Congrats, Class of 2016!

Last Friday, June 10, we honored and bid farewell to an incredibly talented group of graduates—including 91-year-old Greg Lambert, who received his long-awaited Master of Forestry! SEFS alumnus Phil Rigdon (’96, B.S.) gave the keynote address, Allison Rossman and Stephen Calkins delivered great student speeches, and we reveled in the proud, boisterous energy of a packed house in Kane Hall. We can't thank our graduates enough for their countless contributions during their time with us, and we wish them the absolute best in their next adventures. Stay in touch, always!



Melissa Pingree Preps for Summer Research Program in Japan

This summer, SEFS doctoral candidate Melissa Pingree will be spending 10 weeks in Japan studying in the Teshio Experimental Forest—an ideal field research center in northern Hokkaido that provides 22,550 hectares of sub-boreal forests. Learn more about the program she applied through, and the project she'll be working on while she's there!


Undergrad Spotlight: Samantha Mendez

For someone about to graduate with an engineering degree, Sam got hooked on her program through a surprisingly mundane product: a popcorn bag. Read more about the WPPF outreach in Spokane that convinced her to become a BSE major, and where she’s heading this summer for her third and final internship!


Chief Kitsap Academy Immersion Day

On Tuesday, May 24, a group of students from Chief Kitsap Academy visited the University of Washington for a college immersion day, which included a classroom lecture with Professor Kristiina Vogt, a tour of the Intellectual House, and a presentation from students at the iSchool, among other activities.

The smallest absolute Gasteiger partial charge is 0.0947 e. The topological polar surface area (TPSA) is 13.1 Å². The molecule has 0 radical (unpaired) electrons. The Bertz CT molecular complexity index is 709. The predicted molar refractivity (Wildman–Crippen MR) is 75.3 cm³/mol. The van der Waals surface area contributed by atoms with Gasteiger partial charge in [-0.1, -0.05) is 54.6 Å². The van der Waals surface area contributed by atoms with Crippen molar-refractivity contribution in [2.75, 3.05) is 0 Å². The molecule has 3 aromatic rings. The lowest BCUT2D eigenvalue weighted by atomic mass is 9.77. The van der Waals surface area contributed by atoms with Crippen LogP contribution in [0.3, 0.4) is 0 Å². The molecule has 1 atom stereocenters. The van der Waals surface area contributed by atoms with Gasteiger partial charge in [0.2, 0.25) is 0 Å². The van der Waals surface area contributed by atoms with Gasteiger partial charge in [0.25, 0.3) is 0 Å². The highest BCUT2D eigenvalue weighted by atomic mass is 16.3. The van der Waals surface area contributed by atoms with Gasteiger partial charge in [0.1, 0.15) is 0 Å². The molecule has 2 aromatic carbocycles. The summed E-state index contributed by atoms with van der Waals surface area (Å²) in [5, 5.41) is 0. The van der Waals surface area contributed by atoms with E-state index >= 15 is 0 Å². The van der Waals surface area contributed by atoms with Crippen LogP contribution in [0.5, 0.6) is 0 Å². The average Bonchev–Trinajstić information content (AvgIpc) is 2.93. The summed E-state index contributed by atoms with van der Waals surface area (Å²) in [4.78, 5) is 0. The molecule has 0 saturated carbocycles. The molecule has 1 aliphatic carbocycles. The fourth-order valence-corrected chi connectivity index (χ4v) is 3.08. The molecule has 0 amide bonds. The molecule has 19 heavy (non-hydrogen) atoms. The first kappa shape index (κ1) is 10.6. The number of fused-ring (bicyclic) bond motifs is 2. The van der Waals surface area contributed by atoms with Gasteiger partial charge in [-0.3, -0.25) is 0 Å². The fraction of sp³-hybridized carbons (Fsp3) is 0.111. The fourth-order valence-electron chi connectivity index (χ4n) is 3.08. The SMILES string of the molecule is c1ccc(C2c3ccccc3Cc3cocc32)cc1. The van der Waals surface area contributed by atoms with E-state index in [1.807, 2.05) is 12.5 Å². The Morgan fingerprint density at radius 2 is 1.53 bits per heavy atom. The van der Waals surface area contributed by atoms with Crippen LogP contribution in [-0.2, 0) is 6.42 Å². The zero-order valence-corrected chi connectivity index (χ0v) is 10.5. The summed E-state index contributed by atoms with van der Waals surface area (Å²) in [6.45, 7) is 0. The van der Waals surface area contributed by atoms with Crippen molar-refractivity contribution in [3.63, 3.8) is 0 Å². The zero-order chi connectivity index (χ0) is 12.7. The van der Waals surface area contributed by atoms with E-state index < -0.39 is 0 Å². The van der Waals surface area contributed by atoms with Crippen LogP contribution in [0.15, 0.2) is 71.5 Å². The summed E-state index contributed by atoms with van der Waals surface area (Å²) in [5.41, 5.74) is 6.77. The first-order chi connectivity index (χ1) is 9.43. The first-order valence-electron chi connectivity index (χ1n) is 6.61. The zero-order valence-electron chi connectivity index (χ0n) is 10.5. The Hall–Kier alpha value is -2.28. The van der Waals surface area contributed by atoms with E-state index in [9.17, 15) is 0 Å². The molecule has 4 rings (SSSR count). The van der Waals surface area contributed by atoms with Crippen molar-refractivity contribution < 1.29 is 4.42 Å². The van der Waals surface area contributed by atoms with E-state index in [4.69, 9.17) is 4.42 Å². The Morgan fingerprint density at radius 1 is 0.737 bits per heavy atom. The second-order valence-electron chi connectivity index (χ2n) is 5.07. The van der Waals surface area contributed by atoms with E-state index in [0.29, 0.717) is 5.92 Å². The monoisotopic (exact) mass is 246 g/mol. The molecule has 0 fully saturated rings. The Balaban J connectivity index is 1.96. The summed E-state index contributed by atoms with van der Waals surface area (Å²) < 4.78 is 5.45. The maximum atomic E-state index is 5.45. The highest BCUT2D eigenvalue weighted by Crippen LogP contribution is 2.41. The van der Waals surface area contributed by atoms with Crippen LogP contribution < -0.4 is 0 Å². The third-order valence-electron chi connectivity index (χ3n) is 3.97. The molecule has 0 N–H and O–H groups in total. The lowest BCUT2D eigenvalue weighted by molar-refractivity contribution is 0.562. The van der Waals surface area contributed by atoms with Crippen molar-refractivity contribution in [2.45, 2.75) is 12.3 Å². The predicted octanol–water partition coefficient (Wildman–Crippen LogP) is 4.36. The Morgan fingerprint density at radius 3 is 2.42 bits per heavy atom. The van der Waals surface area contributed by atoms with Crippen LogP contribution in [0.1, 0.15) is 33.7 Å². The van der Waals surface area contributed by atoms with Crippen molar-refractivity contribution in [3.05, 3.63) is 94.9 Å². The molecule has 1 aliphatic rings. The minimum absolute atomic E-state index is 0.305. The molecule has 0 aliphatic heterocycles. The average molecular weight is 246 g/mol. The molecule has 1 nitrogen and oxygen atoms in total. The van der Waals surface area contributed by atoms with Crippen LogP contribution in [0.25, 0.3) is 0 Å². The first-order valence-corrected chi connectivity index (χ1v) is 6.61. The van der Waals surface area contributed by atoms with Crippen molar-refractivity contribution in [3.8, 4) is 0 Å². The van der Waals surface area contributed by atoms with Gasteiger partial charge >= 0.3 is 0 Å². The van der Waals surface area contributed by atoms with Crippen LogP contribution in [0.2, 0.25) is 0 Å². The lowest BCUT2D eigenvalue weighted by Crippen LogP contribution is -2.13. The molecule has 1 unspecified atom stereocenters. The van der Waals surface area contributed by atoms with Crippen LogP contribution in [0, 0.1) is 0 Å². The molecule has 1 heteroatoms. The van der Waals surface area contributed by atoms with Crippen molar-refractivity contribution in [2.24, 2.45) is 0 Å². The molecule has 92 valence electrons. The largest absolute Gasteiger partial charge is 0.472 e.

WPPF Holds 48th Annual Meeting

The Washington Pulp and Paper Foundation (WPPF) recently held is 48th annual meeting and banquet on Thursday, May 26, and the day-long event included a morning board meeting, luncheon, tour of the Paper and Bioresource Science Center, afternoon poster session with BSE students, and then a cocktail hour and award reception at the University Club.


Sustaining Our World Lecture: Watch the Video!

The video from this year’s lecture is now available online, and we highly recommend watching the fantastic talk Lynda Mapes gave in April: “Witness Tree: My year with a single, 100-year old oak.”


Climate Change Video Award Winners Launch Kickstarter Campaign

Audrey Seda and Tommy Tang, whose entry won first prize in the undergraduate category at this year’s Climate Change Video Awards, have launched a campaign to fund a cool film project in India. They are putting together a documentary about an Indian nonprofit that teaches women to build solar panels and electrify their villages, and Audrey and Tommy are planning a trip to India right now. If you’d like to support their project, visit their Kickstarter page and help spread the word!


June 20, 2016:

Summer Quarter A Term Begins

July 20, 2016:

Summer Quarter A Term Ends

Sept. 21, 2016:

SEFS Annual Retreat

Sept. 28, 2016:

Fall Quarter Begins



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We are extremely pleased to announce that Greg Bratman has accepted our offer to join our faculty as an assistant professor of nature, health and recreation! Greg will be completing a project at Stanford University for the next year and will officially arrive here on September 16, 2017. We are thrilled to welcome his enthusiasm, intellect, creativity and energy to our school!

We’ll jump from that great news to a bunch of kudos, starting with special recognition and appreciation for Michelle Trudeau, who exemplified calm under pressure in guiding another fantastic graduation celebration! Others who helped make last Friday such a success included Phil Rigdon for giving a warm and well-received keynote speech; Colton Miller for welcoming the latest class of alumni; Dean Lisa Graumlich for giving her thoughtful comments; our student speakers, Allison Rossman and Stephen Calkins; our faculty presenters, Monika Moskal, Rob Harrison, Clare Ryan and Rick Gustafson; Lisa Nordlund and David Campbell, who did everything from the program and data gathering to the slideshow; Karl Wirsing for being the official photographer; Wendy Star for helping with logistics in Kane Hall 130; our wonderful student helpers, Kaila Turner, Steven Leonti, Maika Bui and Cecilia Henderson for doing a ton of tough work; and our expert set-up crew for the reception back at Anderson, Amanda Davis, K.C. Deterling and Sarah Thomas—who even went out to buy last-minute chocolate and flowers. Terrific work, all, for a wonderful send-off!